Cocoa Sustainability Progress Report
2021 Cocoa Sustainability Progress Report
As one of the world’s leading cocoa and chocolate producers, we act at the heart of the cocoa sector, connecting all stakeholders in the value chain and taking into consideration the many distinct yet interconnected issues that feed into the future sustainability of the sector. The 2021 sustainability report was included on the List of GRI Standards Reports as well as on the GRI Sustainability Disclosure Database.
For previous versions of the Cocoa Sustainability Report, click here >>
Along with the publication of our 2021 Sustainability Progress Report, Harold Poelma, President of the cocoa & chocolate business reflects and looks forward to the challenges and progress made.
As a company operating in today’s interconnected world, it’s our responsibility to create long-term value for all. Key events in 2021 underlined our commitment to sustainability – with COP26 centralizing important agreements to address the climate crisis and the International Labor Organization and Alliance 8.7 marking 2021 as the International Year for the Elimination of Child Labor, calling for a greater sense of urgency from governments and the industry to protect children. More ambitious actions plans are needed to effectively tackle the world’s most pressing sustainability challenges, especially in light of the effects of the COVID-19 pandemic.
Cargill’s ability to respond to environmental and social challenges is shaping our company now, just as it has over the past 150 years. Taking action is integrated into the way we do business, enabling every employee to bring our purpose to life. This year’s Cocoa and Chocolate Sustainability Progress Report clearly shows how the integration of sustainability issues continues to evolve in the sector and within our business. Across the board, our supply chain initiatives are more comprehensive than ever, taking action on multiple sustainability topics. For example, we support the empowerment of women with technical training and access to finance and we provide farmers with agroforestry support; both initiatives contribute to more solid and diversified household incomes.
Supply chain due diligence offers an important tool for transparency, continuous improvement, and accountability in supply chains. Due diligence requirements, if designed appropriately, can reinforce the way companies develop solutions together with suppliers and other partners. Technology supports our efforts as it enables transparency and traceability of cocoa and chocolate for us, our customers, and their consumers. To date, the cocoa in our direct supply chain is traceable to the first point of purchase. This year, 117,111 farmers in our direct supply chain are delivering cocoa through first-mile digital traceability systems, up from 89,399 last year. Additionally, we continue to lead in sourcing certified sustainable cocoa, which represents almost half of all the cocoa we source. (*)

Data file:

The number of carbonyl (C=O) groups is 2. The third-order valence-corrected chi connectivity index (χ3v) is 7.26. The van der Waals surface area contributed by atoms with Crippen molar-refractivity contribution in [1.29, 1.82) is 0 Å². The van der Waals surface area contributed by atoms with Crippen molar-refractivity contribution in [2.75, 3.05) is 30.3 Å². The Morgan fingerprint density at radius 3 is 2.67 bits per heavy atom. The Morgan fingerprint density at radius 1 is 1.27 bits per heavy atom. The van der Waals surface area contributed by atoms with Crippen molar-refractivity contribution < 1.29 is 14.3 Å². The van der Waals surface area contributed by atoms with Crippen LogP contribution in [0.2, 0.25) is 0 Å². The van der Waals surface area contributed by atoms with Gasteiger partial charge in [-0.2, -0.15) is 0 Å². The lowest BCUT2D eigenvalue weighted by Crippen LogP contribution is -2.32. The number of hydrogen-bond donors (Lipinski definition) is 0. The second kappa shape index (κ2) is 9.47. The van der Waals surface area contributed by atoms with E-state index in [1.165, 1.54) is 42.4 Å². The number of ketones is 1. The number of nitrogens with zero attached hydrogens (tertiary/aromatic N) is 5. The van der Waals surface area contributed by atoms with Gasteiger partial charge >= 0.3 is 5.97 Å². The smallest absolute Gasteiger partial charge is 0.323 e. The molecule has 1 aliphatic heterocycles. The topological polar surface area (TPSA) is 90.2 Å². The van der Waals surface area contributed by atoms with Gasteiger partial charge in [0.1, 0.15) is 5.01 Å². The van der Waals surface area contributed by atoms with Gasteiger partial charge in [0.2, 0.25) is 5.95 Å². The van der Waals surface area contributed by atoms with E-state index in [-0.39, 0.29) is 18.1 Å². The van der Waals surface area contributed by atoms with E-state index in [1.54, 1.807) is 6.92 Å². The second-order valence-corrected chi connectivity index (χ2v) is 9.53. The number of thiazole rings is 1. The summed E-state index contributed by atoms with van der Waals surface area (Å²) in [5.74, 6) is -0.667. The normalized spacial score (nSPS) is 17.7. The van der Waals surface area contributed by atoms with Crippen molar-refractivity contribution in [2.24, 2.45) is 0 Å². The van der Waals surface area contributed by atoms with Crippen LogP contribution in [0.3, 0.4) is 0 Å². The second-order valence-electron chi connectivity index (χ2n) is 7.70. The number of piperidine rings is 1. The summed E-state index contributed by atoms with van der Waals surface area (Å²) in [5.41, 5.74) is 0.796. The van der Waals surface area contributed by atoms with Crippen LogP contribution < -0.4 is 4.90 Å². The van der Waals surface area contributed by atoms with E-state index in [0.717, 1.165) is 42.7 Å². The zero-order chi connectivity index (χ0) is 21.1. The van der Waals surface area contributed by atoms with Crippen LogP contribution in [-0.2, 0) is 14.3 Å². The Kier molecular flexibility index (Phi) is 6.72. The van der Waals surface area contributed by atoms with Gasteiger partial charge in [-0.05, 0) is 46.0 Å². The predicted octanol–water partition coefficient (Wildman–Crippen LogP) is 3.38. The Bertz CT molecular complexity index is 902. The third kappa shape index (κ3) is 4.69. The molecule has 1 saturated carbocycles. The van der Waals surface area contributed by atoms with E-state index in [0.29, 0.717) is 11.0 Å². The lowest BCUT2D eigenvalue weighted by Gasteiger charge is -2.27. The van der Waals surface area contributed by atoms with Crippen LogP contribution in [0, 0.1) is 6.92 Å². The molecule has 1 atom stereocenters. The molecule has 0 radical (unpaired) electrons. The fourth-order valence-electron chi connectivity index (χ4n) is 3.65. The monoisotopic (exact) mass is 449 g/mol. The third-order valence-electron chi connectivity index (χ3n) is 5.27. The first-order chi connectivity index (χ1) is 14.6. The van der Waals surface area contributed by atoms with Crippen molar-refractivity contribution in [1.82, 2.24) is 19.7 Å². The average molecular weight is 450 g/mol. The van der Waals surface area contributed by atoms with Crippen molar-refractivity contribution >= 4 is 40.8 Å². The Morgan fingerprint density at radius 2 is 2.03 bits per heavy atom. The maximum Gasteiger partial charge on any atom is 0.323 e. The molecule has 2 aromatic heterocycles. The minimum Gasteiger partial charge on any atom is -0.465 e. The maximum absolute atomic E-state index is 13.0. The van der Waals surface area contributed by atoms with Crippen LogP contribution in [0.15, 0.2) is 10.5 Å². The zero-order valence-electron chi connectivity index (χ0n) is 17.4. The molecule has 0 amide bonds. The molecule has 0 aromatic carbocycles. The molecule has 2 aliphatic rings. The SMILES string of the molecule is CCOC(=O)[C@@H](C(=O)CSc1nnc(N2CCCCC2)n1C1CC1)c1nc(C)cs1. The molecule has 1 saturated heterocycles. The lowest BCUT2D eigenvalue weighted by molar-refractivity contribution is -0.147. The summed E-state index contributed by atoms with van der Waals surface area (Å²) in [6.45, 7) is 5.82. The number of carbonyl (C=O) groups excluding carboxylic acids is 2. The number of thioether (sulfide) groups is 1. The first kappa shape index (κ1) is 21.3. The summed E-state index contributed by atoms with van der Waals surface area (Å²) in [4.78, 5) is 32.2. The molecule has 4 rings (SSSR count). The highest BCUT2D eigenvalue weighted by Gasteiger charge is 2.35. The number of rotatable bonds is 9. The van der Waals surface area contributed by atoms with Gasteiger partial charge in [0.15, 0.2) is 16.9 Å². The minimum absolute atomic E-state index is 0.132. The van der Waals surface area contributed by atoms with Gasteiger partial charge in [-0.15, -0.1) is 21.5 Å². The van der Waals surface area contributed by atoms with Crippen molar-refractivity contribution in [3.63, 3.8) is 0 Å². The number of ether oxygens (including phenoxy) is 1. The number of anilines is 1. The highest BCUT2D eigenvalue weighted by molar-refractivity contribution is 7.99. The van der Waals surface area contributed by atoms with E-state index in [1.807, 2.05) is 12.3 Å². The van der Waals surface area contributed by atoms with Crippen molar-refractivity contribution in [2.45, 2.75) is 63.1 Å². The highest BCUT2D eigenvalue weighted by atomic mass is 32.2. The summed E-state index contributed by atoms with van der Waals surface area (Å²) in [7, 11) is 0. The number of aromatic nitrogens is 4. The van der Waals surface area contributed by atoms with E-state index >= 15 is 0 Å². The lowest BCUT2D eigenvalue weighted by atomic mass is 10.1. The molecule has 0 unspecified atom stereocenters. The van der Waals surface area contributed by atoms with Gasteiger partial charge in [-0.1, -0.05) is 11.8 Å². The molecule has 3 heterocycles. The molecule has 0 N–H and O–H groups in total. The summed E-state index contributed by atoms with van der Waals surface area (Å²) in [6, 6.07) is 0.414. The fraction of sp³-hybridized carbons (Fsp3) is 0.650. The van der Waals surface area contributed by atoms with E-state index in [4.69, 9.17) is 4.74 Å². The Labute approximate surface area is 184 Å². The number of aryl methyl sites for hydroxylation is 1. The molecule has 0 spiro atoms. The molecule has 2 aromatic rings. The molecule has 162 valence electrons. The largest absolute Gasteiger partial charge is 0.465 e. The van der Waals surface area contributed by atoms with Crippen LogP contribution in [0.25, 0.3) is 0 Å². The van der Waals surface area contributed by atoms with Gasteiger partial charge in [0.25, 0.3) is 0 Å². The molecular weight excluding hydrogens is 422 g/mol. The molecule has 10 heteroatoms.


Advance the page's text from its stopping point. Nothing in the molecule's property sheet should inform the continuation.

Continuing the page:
Our reporting tools, such as CocoaWise™, provide visibility on provenance and impact and have been enriched with more features, such as cocoa and chocolate product carbon footprints. Progress in cocoa communities has proven to not be straightforward as issues remain highly interconnected. Collaboration and joint evaluation of progress remain vitally important. This was my last year as chair of the European Cocoa Association, a role I was honored to serve as, and which made me believe even more strongly in driving transformation together. The impact we make through dialogue, sharing learnings, and working together is far greater than the sum of its parts. It already shows in partnerships such as the Child Learning and Education Facility (CLEF) and the Early Learning and Nutrition Facility (ELAN), led by Jacobs Foundation, the Cocoa & Forest Initiative, and the Roadmap to Deforestation-free Cocoa in Cameroon that was launched in 2021. I stay optimistic thanks to efforts such as the EU cocoa talks, the sector welcoming the European policies, and producing country government initiatives like national traceability systems and landscape approaches.
Cargill is committed to transparency – in our own operations and across our global supply chains. As we continue to increase our transparency, we expect to publish a new companywide ESG report in late 2022. The upcoming report will integrate our supply chain progress reports into a global, unified report – providing updates on Cargill’s ESG strategy as well as cocoa and chocolate specific details previously found in the annual Cocoa Sustainability Progress Reports.
Together, our shared purpose is clear. And in a turbulent world, we continue to make steady progress towards a thriving cocoa sector for generations to come.
President, Cargill Cocoa & Chocolate
(*) Third-party certified sustainable refers to certification standards such as Rainforest Alliance and Fair Trade.
If not mentioned elsewise, all West Africa photos in relation to sustainability are by Sandrine Bénitah « @Sandrine Bénitah »